The original Razor Raven, an unmanned military drone aircraft, has a wingspan of just over four feet and is used for reconnaissance, and until recently, cost some $76,000 to build.
But now versions of the original built using conventional methods by AeroVironment can be made with 3D printers – and they only cost $2,000 apiece to create.
Controlled by an Android smart phone and a series of free apps, the experimental and less expensive vehicle is designed by the MITRE Corporation, a non-profit organization which manages government research programs, and Michael Balazs and Jonathan Rotner, scientists at the University of Virginia.
The design for the drone came about when a project Balazs was working on a couple of years ago was giving him fits. Tasked with rebuilding a military robot, Balazs was frustrated that the proprietary electronics and custom software used to control the robot were outdated, inefficient and costly. So Balazs began exploring what could be done to replace them with off-the-shelf components and open-source programs.
What he arrived at was a sort of "Ah-Hah!" moment; why not use smart phones?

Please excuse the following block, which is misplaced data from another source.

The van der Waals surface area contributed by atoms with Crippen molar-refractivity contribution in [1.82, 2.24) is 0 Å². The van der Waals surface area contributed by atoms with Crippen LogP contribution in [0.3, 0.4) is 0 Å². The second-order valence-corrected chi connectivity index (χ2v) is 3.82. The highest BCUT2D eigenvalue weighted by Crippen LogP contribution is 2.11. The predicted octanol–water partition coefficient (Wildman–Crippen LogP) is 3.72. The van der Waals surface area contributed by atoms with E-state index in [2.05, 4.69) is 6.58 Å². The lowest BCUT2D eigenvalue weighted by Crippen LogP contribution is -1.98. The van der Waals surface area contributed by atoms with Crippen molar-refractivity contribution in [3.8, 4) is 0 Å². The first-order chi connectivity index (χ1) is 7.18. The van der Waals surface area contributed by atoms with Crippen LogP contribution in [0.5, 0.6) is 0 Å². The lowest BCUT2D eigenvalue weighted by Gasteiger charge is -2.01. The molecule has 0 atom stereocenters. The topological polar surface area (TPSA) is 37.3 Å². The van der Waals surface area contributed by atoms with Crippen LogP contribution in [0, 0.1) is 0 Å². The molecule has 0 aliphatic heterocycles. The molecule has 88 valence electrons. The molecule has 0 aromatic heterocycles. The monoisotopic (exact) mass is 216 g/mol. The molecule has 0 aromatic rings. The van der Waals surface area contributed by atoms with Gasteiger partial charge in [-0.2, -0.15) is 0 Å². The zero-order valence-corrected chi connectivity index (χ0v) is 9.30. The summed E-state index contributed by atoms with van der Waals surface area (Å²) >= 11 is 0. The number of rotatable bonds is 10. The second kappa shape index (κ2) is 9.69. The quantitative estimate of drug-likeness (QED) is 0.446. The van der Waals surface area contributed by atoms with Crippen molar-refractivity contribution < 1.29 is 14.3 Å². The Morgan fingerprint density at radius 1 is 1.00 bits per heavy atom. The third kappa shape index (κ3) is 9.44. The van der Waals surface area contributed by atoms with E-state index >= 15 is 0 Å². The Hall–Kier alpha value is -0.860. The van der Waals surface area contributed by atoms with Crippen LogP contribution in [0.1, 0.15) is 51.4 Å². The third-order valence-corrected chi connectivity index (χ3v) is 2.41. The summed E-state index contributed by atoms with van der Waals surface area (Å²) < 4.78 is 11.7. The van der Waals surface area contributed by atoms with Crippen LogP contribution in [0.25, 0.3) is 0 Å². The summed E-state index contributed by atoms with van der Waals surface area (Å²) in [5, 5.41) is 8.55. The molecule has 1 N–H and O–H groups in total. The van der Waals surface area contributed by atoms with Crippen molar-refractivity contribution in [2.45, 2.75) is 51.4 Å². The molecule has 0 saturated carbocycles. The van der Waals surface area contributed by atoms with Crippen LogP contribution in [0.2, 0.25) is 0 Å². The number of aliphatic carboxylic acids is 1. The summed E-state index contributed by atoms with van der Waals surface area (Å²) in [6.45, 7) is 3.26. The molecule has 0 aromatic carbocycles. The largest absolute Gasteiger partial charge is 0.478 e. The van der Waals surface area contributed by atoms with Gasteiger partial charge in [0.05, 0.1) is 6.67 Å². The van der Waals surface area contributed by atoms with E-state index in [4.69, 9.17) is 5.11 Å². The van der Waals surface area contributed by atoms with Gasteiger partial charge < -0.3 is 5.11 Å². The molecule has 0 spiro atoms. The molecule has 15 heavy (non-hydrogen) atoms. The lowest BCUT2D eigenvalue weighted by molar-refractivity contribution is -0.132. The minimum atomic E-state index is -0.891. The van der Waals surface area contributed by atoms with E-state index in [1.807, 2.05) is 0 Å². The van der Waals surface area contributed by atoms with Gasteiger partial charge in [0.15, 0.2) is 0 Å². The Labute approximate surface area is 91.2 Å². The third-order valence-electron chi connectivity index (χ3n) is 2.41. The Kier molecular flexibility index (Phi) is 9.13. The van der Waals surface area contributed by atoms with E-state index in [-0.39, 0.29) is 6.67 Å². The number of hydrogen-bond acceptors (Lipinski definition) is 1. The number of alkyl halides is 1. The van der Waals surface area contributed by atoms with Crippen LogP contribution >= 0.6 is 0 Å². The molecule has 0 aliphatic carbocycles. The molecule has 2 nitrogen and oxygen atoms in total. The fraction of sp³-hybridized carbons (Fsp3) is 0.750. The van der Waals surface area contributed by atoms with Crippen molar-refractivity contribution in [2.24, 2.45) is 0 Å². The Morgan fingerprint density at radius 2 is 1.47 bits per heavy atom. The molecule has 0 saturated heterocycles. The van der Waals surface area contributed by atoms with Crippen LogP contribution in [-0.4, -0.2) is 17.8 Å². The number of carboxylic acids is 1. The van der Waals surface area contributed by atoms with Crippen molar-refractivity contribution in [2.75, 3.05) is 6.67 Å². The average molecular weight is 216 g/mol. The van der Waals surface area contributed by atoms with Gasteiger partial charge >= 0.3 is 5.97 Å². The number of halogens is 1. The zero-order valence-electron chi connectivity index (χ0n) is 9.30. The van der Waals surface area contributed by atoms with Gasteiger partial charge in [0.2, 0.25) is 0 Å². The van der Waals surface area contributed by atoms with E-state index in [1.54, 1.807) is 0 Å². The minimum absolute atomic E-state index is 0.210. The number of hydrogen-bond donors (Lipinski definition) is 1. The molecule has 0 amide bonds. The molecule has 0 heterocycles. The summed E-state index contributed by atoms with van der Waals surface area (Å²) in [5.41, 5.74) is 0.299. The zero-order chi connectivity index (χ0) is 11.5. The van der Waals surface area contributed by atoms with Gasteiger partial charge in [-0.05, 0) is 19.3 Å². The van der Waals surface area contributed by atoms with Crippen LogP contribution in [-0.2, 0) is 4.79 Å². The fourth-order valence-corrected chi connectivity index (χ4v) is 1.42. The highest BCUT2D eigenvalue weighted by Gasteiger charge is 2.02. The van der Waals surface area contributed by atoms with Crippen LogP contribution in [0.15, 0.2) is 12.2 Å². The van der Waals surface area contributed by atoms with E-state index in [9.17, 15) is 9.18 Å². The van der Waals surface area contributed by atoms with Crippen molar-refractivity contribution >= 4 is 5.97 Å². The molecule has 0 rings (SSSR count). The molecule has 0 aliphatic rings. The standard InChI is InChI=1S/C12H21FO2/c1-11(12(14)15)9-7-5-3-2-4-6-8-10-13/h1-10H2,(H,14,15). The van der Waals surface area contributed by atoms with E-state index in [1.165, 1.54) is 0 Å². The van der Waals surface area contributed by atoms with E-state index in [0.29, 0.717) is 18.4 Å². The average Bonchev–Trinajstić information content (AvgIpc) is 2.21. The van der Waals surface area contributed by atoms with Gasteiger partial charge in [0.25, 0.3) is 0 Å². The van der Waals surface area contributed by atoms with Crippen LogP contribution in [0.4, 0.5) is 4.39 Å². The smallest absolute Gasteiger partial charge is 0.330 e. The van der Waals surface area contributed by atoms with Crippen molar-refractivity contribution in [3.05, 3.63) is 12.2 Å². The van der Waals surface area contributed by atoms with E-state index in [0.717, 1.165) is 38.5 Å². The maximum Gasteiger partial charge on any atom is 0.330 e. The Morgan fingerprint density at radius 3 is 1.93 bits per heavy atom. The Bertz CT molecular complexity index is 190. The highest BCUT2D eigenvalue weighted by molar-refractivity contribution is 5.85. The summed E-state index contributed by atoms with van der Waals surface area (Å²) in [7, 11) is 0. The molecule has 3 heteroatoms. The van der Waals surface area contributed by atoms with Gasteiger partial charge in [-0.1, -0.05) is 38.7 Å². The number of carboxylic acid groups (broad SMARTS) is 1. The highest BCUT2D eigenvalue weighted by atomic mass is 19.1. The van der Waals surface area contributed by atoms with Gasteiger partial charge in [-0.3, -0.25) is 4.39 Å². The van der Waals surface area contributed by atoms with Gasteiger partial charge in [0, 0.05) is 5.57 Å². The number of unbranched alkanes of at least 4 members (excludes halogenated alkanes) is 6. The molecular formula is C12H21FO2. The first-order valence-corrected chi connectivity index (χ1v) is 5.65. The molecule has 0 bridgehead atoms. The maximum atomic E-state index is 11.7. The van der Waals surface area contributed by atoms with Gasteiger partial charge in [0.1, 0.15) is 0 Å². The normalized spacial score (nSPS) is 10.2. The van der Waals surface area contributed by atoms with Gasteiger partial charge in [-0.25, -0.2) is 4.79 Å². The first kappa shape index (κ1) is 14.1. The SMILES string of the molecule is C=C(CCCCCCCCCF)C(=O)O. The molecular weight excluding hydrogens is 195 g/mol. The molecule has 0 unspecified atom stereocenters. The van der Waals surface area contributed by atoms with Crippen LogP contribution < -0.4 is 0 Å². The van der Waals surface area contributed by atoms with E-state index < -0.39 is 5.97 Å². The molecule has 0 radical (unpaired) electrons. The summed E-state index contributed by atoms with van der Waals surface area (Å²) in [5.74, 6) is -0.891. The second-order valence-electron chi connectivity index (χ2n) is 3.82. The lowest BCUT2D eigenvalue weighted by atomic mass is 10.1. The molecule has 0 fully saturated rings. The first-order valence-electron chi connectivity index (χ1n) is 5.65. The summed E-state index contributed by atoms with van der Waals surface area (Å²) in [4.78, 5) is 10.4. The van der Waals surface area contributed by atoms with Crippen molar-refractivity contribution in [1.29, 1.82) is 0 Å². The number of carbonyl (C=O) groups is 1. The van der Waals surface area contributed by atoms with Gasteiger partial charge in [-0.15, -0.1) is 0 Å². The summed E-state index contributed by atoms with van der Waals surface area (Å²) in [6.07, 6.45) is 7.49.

Nearly every smart phone on the market includes GPS functionality for navigation, a video camera and a wireless transmitter and receiver. When Balazs realized he could connect his phone to a variety of electronic devices using a "breakout board," his idea took wing.
Balazs and Rotner, along with a team at the University of Virginia led by David Sheffler, used radio-controlled toy cars as a test for their first iteration of their phone controller. The team then set out to build an Android-powered drone, and to save on the high cost of buying one from a military contractor, they printed their own.
The first version of the drone which would later become the Razor, dubbed 'Wendy,' was completed in seventeen individual printing operations. With a wingspan of just over six feet, 'Wendy' took about a week to print.
After a crash and some additional tweaking, 'Wendy' gave way to their Razor Raven. The Raven can be output in a single printer run which takes about a day and a half to complete.
The Raven is no toy. The drone has a cruising speed of nearly 44 mph and it can spend 40 minutes aloft without recharging. It's also capable of taking aerial pictures which are stitched together to make high-resolution maps, and it's all done with free software.